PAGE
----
Wednesday, March 3, 2010

Passing the Buck

Last week Wednesday after getting my dialysis supplies delivered, I went to see an ENT doctor. He and a medical student looked in my ears and did not seem too concerned. A preliminary hearing test was done, and this test showed that my ears seem to be ok up to 15 decibels. But, just to be sure, the ENT wanted me to go and see an audiologist. Unfortunately, the audiologists had left for the day by that time, so I would need to come back the following Wednesday.

Luckily this week is reading week at school so I could go to appointments freely...and I had one appointment each day from Tuesday-Thursday.

Yesterday, I had an appointment to see a bone doctor. My last bone scan showed that my bones were quite weak. It is always hard to prescribe bone drugs to dialysis patients. The doctor assured me that I am young and...well, I guess she was trying to say that I'm resilient. She prescribed me a nasal spray to use, and hopefully if I get a transplant in the near future, she can precribe me more effective drugs.

Prior to my appointment, I went to the home dialysis unit to get my cbc checked. We've been checking that regularly. But I also wanted to get my wbc and c3/c4 checked as I've been experiencing some joint pain, especially in my shoulders, fingers, and wrists, for a couple of weeks. So, if you're experiencing joint pain, who should you call? Your rheumatologist obviously! So right then and there in the dialysis unit, I called.

Unfortunately my rheumy is away until Monday, so I was put on the phone with someone who said they were taking my doctor's place until he returned. After giving this other doctor the run down of everything that has happened to me in the last month, the first question this doctor asked me was: have you taken tylenol?

I'm annoyed. Instantly annoyed. For crying out loud please don't talk to me like I'm some sort of idiot. So what it I did? My joints are NOT SUPPOSED TO HURT, so in my opinion whether or not I took tylenol is irrelevant. At any rate, I told the doctor that I hadn't taken tylenol. I personally don't see a need to load myself up on even MORE drugs that won't do anything. I was asked why I hadn't taken tylenol, and I explained why. I was then asked if I had taken ibuprofen. Again, I said no. I told the doctor that I couldn't remember the reason why, but I was told not to take ibuprofen in the past. The doctor seemed shocked as "we always tell lupus patients to take ibuprofen". I told the doctor that no two patients are the same. Is that not obvious?

I was then asked if I had gone to see my family doctor. I said no. Again, I was asked why. I explained that it was not an easy task to get an appointment with my family doctor, and also this was obviously a rheumatology issue so it only made sense to call me rheumatologist!!

I was then asked to rate my pain on a scale of 1-10. I said between 6-7. The doctor then said..geez. Get this:

"It doesn't sound urgent to me". What? I asked the doctor how they defined "urgent". My question was ignored as the doctor went on to say "take tylenol, and in the morning if your pain is still there come in and see me". Over the course of a few seconds, "come in and see me" turned into "go to emergency".

Annoyed, after the doctor said go to emergency, I said "have a nice day", and I used my finger to click the phone off before this doctor could say anything else. SOO annoying! Luckily by that time, Dr. Chan had walked in and heard the exchange between myself and this doctor. He was shocked at the response I had gotten and gave me some real information. He said that they would check my cbc results, and when I came back for my audiology appointment the following day, if my hemoglobin was holding strong, they would put me back on the stopped MMF (cellcept), and this should help. I was happy with that response.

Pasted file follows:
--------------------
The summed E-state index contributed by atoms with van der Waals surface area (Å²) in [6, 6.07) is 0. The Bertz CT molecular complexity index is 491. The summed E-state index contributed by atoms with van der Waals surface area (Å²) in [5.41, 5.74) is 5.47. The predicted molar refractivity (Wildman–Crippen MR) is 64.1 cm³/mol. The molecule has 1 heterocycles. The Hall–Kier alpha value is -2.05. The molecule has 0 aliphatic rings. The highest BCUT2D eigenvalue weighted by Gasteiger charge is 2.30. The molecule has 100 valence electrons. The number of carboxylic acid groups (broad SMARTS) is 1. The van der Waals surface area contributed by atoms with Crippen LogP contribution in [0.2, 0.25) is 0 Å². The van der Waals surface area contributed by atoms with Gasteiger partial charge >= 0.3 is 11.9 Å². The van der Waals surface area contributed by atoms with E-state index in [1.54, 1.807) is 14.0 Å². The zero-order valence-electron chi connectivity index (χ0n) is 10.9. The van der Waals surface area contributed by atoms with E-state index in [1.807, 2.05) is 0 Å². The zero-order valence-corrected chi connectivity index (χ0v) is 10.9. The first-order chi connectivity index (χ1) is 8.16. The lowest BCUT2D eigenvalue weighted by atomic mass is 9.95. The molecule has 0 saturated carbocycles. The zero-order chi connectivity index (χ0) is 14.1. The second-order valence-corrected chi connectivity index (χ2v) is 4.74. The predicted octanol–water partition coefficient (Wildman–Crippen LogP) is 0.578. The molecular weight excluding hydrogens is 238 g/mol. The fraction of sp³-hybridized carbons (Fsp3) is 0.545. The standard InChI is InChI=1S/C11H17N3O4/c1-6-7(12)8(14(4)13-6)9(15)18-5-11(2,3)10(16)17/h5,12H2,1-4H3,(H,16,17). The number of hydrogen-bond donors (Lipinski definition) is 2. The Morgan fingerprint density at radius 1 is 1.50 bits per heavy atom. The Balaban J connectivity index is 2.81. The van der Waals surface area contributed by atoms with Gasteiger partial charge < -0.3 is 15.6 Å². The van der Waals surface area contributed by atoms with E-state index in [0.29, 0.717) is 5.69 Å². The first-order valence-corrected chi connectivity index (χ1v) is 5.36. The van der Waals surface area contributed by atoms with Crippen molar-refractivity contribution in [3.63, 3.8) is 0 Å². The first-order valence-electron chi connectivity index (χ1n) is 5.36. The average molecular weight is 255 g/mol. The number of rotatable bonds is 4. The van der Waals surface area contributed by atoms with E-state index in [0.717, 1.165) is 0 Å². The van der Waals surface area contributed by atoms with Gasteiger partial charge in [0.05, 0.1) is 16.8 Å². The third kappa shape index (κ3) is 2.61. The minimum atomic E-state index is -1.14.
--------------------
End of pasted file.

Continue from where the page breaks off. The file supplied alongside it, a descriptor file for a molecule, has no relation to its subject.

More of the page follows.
When I came back to the hospital today for my audiology appointment, I went to the home dialysis unit where my nurse told me that my hemoglobin was 97 (or 9.7). So it's on its way up, which is great. My c3/c4 hadn't come back yet, but my wbc was 13 (or 13000). Normal range is around 4.5-10 (or 4500-10000), so it is a bit high. My nurse and I both figured it must be lingering infection from my ear.

I went to see the audiologist and then the ENT. I looked at the report as I walked back to the ENT, and it showed that I had mild ear lost in my right ear, and minor ear loss in my left. I don't know which one is supposed to be "higher" or "worse". The (new) ENT looked in my ears and at the report and said that everything appeared to be ok where my ears are concerned. He didn't feel that I needed more antibiotics. He said that after 1 month, 70% of people no longer have the popping sensation in their ears. After 3 months, that number goes up to 95%. If my ears still have fluid in them after that point, I would need to go back to the ENT whereby they would remove the fluid manually.

This doctor didn't feel that my wbc had anything to do with my ear, and he felt i should go back and talk to my nephrologist about that. I have an appointment to see him tomorrow. So we will have to see what he says. I do feel that perhaps this wbc value might have something to do with the pain I'm having if it is some sort of rhuematalogic(sp) response.

But hey, I'm not a doctor...so excuse me while I go and take some tylenol.

1 thought(s):

mellzie19 said...

These experiences are incredibly frustrating. I was passed around yesterday from doctor to doctor and I am sick of it. Also, that rheumatologist seems like he just doesn't know what he is talking about. It's good that you stuck up for yourself...I should get lessons in that.
I'm glad your ears are doing better and that you updated!

Melanie

 
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